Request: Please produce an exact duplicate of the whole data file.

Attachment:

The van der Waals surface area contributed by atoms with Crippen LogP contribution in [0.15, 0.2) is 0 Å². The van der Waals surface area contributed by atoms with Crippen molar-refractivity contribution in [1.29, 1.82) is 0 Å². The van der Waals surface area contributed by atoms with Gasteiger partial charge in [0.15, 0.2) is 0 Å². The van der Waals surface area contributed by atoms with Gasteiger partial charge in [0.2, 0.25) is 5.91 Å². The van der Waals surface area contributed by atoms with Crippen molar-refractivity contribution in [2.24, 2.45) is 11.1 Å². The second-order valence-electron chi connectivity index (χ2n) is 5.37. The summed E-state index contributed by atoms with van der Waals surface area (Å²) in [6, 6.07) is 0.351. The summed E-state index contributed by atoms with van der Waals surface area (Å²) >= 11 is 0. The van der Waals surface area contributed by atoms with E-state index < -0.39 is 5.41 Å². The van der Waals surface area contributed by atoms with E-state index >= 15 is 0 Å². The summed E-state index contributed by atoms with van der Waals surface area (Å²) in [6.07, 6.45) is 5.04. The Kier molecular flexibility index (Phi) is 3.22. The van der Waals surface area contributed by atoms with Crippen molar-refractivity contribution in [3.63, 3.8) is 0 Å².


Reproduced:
The van der Waals surface area contributed by atoms with Crippen LogP contribution in [0.15, 0.2) is 0 Å². The van der Waals surface area contributed by atoms with Crippen molar-refractivity contribution in [1.29, 1.82) is 0 Å². The van der Waals surface area contributed by atoms with Gasteiger partial charge in [0.15, 0.2) is 0 Å². The van der Waals surface area contributed by atoms with Gasteiger partial charge in [0.2, 0.25) is 5.91 Å². The van der Waals surface area contributed by atoms with Crippen molar-refractivity contribution in [2.24, 2.45) is 11.1 Å². The second-order valence-electron chi connectivity index (χ2n) is 5.37. The summed E-state index contributed by atoms with van der Waals surface area (Å²) in [6, 6.07) is 0.351. The summed E-state index contributed by atoms with van der Waals surface area (Å²) >= 11 is 0. The van der Waals surface area contributed by atoms with E-state index < -0.39 is 5.41 Å². The van der Waals surface area contributed by atoms with E-state index >= 15 is 0 Å². The summed E-state index contributed by atoms with van der Waals surface area (Å²) in [6.07, 6.45) is 5.04. The Kier molecular flexibility index (Phi) is 3.22. The van der Waals surface area contributed by atoms with Crippen molar-refractivity contribution in [3.63, 3.8) is 0 Å².